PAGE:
The blockchain is certainly another technology that will impact the practice of law and perhaps disrupt some of the areas in which lawyers are relied on to provide integrity and confidence. As it is already disrupting financial markets and institutions, it will inevitably force us to take a different look at how documents, contracts and registries are managed.

I think biometrics may be another field that will impact us, the law and lawyers. Security and authentication will likely rely more and more on biometric data. We already see fingerprints being used to unlock intelligent phones, retina scans to cross boundaries in VIP lines, facial recognition in photo tagging apps, and motricity analysis to identify people whose faces we can’t see.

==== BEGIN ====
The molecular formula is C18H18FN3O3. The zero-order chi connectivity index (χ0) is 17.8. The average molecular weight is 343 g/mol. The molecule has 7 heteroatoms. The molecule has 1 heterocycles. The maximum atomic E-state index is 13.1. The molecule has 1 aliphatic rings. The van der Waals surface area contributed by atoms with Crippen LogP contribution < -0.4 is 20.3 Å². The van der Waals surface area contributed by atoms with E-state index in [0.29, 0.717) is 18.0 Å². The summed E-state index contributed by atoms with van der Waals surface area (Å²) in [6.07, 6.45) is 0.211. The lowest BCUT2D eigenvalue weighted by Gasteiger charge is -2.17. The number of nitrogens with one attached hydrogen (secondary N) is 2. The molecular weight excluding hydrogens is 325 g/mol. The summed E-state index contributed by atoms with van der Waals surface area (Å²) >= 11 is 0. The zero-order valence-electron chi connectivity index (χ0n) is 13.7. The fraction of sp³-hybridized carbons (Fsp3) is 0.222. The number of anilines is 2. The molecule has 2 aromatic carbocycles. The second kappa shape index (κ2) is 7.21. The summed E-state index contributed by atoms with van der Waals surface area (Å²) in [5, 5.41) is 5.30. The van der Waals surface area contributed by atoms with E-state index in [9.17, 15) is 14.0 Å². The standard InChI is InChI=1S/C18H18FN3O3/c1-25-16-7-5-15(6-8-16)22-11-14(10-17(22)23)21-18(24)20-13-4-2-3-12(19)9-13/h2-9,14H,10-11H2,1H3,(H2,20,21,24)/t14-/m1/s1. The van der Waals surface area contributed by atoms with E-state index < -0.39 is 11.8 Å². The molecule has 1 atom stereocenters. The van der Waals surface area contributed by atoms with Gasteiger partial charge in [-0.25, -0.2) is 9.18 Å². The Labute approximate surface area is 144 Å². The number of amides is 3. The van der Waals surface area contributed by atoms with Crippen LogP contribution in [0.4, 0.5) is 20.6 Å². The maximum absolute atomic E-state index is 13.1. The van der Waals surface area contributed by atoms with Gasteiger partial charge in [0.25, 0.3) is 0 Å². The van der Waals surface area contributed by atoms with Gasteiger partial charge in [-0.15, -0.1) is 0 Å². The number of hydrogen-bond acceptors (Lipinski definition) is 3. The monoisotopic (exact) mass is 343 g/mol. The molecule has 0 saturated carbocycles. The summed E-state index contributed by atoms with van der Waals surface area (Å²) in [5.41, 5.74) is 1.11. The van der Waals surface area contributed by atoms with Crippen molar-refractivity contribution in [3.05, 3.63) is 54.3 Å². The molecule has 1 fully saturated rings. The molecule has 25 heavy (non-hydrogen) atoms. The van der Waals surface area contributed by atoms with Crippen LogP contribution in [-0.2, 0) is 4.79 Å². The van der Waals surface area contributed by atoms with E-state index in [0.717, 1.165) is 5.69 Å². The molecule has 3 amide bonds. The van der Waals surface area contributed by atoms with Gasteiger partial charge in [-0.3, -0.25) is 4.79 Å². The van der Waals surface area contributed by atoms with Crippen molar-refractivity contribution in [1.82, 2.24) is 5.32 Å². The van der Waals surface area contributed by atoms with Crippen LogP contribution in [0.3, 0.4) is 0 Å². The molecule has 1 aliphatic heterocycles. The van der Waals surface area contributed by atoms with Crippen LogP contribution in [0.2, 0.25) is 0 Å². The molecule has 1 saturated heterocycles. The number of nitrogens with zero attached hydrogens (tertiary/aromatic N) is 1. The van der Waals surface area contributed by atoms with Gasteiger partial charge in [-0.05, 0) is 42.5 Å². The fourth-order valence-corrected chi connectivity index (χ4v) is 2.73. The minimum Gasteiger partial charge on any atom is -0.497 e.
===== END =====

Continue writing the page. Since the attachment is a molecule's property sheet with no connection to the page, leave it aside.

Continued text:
AC: What’s your biggest barrier to making everyone understand the importance of tech?

DJ: In universities, student minds are still virgin and open to new ideas and ways of doing their future jobs. They get corrupted when they enter the legacy labor world most law firms offer. When they start, they often try to suggest changes. However, in my experience, students/young lawyers are often reminded of where they sit in the food chain and by the time they reach the influencing or decision-making echelons, they are tired and feel it is now their time to milk the cow that fed their seniors. They can’t take the risk of making changes that may break the eggs of the golden goose. That being said, I believe most lawyers do understand the importance of tech. But there is an important difference between believing in God and actively practicing a religion: action.

AC: What do you think the most important issues surrounding technology and law are right now and in the next decade?